Jun 14, 2019

Do you still remember your old school canteen? How it’s filled with sachets, plastic bottles, styrofoam bowls, and disposable utensils, plates, and cups? I do. And if I had been living an eco-friendly lifestyle when I was in grade school, it would be a nightmare to see.

Sadly, this kind of plastic-filled canteen is still present in every school in the country. Although most schools are encouraging its students to recycle through bins and projects, it still doesn’t reduce the amount of plastic the school disposes at the end of each day.

In Negros, Bulata National High School’s new principal Eiggy Duller Yap was uncomfortable with this. “[I observed] na ang daming plastics […] and nakita ko na the canteen is the main source of it dahil sa mga packagings. [To prevent this] I thought that we should go back to our old, plastic-free ways,” he said.

Photo courtesy of PRRCFI/SWEEP

Yap, who attended the Danjugan Island’s Marine and Wildlife Camp last June and saw for himself the natural resources damaged by plastic pollution, partnered with the Philippine Reef and Rainforest Conservation Foundation, Inc. (PRRFCI), the same non-government organization behind the said camp, and its program Sea Waste Education to Eradicate Plastic (SWEEP) and built a zero-waste canteen in the community high school of Cauayan, Negros Occidental.

Photo courtesy of PRRCFI/SWEEP

Called the Wala Usik Canteen, inspired by the Wala Usik Sari-Sari Store launched by PRRFCI and SWEEP last April, this school cafeteria that caters to 400 students and 20 teachers uses locally made tableware such as plates made of banana leaves, bowls made from coconut shells or bao, and mugs made from bamboo.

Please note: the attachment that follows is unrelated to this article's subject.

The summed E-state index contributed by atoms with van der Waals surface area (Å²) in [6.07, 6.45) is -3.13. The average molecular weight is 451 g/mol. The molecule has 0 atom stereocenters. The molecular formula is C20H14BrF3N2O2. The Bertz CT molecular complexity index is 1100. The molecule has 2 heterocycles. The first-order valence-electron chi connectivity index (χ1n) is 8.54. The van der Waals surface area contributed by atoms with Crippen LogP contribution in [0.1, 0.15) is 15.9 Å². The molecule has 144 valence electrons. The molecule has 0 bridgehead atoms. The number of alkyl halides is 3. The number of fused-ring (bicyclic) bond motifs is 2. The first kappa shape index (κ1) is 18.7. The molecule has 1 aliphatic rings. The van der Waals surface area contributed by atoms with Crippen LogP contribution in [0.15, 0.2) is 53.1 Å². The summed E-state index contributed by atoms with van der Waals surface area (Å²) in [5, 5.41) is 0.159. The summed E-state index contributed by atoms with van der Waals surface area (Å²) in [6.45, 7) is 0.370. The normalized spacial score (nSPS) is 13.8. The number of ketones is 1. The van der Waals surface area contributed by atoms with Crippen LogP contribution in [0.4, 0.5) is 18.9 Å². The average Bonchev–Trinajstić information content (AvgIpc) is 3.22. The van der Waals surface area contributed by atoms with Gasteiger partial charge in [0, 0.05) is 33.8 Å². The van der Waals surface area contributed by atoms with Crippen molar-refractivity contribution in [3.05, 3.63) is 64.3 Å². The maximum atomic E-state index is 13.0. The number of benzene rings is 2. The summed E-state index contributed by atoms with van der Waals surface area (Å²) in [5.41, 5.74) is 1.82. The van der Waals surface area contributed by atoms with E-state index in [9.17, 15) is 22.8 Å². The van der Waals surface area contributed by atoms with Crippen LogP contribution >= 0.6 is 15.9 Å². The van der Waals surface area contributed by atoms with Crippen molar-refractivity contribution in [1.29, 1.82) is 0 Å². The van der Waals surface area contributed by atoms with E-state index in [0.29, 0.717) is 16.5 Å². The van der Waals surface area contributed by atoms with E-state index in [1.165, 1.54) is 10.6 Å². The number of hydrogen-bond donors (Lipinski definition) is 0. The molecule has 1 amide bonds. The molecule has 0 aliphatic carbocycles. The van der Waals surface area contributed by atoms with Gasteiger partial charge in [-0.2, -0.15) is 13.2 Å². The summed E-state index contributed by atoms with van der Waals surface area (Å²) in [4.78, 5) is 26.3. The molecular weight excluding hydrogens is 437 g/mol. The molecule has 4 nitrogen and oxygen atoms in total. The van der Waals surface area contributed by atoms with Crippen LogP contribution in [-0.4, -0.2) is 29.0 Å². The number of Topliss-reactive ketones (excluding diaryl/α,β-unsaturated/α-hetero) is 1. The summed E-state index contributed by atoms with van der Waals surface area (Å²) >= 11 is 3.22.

(READ: LOOK: Zero-waste sari-sari stores in Negros that have refilling stations)

In line with their zero-waste culture, the canteen is now also utilizing fresh and local produce for their food, veering away and discouraging its students to be accustomed to “processed food packaged in single-use plastic.”

Photo courtesy of PRRCFI/SWEEP

“Why not adopt this model, and reduce plastic waste at source, at the same time promote what’s local? Imagine if all school canteens in the Philippines become ‘wala usik,'” Yap said in a video interview with SWEEP.

The advocacy doesn’t end with the utensils and food. Volunteers from the Association of Negros Artists (ANA) have painted the canteen walls with a view of what a healthy marine life looks like. “More fish, not plastic,” one part of the mural said.

Photo courtesy of PRRCFI/SWEEP

The Wala Usik Canteen still needs additional support from stakeholders “to make the school canteen fully operational, such as more chairs, tables, and equipment,” SWEEP said. “It will be managed by the school’s Teachers’ League Association, and it will also be used for school-based feeding programs.”

If you are interested to help, you may contact Principal Yap at mobile number 09472648112, or through his email [email protected], or visit the school at Cauayan, Negros Occidental.


All photos used courtesy of PRRCFI/SWEEP

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TAGS: bamboo Banana leaf Bao bowl Canteen local negros Negros Occidental Occidental recycle School canteen sustainability sustainable zero-waste